Saturday, September 02, 2006

Duke lacrosse: Kicking up a fuss with KC Johnson

KC Johnson, who recently moved to Durham-in-Wonderland, has done it again.

His latest outstanding post is "Fact and Fiction in the New Yorker." It begins:

Paul Boyer’s article in this week’s New Yorker opens with the story of the summer 2003 search committee assembled to select Duke’s new president.

After reading the piece, it’s hard to believe the search committee made the right choice. Richard Brodhead, a former professor of English literature, comes across as divorced from reality, searching for the appropriate Shakespeare phrase to describe his impotence as his faculty and a local prosecutor went out of control last spring.
You can read the entire post here. When you come to the end of it, I think you’ll agree that at least as regards the Duke Hoax, President Brodhead has served Duke neither wisely nor well.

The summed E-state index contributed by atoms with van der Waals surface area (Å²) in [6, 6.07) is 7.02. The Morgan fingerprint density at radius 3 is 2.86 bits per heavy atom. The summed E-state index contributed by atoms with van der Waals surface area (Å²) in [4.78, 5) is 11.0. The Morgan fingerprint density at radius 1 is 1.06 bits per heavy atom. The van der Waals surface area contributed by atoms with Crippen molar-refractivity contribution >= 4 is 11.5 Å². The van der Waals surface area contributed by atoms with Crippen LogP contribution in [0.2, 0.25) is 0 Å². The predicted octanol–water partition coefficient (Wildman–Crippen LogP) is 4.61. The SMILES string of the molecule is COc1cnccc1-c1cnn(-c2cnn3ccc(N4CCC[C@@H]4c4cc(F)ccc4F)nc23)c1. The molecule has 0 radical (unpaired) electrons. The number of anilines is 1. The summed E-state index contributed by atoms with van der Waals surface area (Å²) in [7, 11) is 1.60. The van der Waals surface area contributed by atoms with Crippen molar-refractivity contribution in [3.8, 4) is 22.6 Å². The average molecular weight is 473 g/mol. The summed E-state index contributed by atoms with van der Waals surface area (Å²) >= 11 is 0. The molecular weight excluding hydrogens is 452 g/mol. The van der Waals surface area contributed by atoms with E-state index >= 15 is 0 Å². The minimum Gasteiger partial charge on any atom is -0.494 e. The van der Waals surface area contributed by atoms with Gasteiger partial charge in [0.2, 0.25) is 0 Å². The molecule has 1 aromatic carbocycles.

That said, I want to let you know I’ve just kicked up a little fuss with KC as you’ll see from this comment I left on the thread of his “Fact and Fiction in the New Yorker” post:
Dear KC,

I don't mean to sound like a whiner but I've said this before and you've ignored me.

You need to provide readers with a "Generic Comment" option s we can just click on it and we'll leave a message something like :
" Hi KC, You’ve done it again. Another terrific post.

You produce the facts and make your points with such careful reasoning that when I came to the end of your post, all I could say was, ‘Another great one, KC.'"

Thank you for: 1) being part of the fight to undue the Duke Hoax injustices: 2) helping expose the media biases that fueled the witch hunt; and 3) pointing Duke in the direction it needs to go in the Hoax case.